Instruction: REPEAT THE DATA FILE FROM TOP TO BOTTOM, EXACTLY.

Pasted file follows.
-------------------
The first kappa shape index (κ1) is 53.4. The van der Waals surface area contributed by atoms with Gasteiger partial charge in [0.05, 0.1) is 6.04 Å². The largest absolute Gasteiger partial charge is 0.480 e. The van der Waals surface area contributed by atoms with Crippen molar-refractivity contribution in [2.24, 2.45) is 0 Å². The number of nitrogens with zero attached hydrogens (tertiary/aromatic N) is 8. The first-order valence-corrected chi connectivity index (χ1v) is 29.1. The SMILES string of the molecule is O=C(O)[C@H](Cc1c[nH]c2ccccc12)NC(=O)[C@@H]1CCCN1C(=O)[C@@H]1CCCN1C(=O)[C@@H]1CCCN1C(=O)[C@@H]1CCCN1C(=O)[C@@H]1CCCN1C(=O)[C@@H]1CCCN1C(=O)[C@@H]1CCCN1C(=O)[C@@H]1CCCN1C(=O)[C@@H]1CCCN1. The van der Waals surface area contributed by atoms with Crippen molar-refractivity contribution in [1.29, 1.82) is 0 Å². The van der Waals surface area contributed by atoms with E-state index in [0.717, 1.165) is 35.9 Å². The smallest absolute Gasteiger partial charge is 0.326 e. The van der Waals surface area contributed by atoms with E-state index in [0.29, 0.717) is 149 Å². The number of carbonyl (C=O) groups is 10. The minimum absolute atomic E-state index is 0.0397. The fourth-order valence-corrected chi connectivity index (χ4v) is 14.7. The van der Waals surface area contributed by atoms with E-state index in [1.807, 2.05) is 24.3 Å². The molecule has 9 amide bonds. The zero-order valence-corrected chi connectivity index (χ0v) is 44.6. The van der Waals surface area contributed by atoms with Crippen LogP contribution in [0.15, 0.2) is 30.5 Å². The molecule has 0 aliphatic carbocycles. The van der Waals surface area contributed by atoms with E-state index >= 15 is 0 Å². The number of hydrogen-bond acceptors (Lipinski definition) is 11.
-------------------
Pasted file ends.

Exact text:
The first kappa shape index (κ1) is 53.4. The van der Waals surface area contributed by atoms with Gasteiger partial charge in [0.05, 0.1) is 6.04 Å². The largest absolute Gasteiger partial charge is 0.480 e. The van der Waals surface area contributed by atoms with Crippen molar-refractivity contribution in [2.24, 2.45) is 0 Å². The number of nitrogens with zero attached hydrogens (tertiary/aromatic N) is 8. The first-order valence-corrected chi connectivity index (χ1v) is 29.1. The SMILES string of the molecule is O=C(O)[C@H](Cc1c[nH]c2ccccc12)NC(=O)[C@@H]1CCCN1C(=O)[C@@H]1CCCN1C(=O)[C@@H]1CCCN1C(=O)[C@@H]1CCCN1C(=O)[C@@H]1CCCN1C(=O)[C@@H]1CCCN1C(=O)[C@@H]1CCCN1C(=O)[C@@H]1CCCN1C(=O)[C@@H]1CCCN1. The van der Waals surface area contributed by atoms with Crippen molar-refractivity contribution in [1.29, 1.82) is 0 Å². The van der Waals surface area contributed by atoms with E-state index in [0.717, 1.165) is 35.9 Å². The smallest absolute Gasteiger partial charge is 0.326 e. The van der Waals surface area contributed by atoms with E-state index in [0.29, 0.717) is 149 Å². The number of carbonyl (C=O) groups is 10. The minimum absolute atomic E-state index is 0.0397. The fourth-order valence-corrected chi connectivity index (χ4v) is 14.7. The van der Waals surface area contributed by atoms with E-state index in [1.807, 2.05) is 24.3 Å². The molecule has 9 amide bonds. The zero-order valence-corrected chi connectivity index (χ0v) is 44.6. The van der Waals surface area contributed by atoms with Crippen LogP contribution in [0.15, 0.2) is 30.5 Å². The molecule has 0 aliphatic carbocycles. The van der Waals surface area contributed by atoms with E-state index >= 15 is 0 Å². The number of hydrogen-bond acceptors (Lipinski definition) is 11.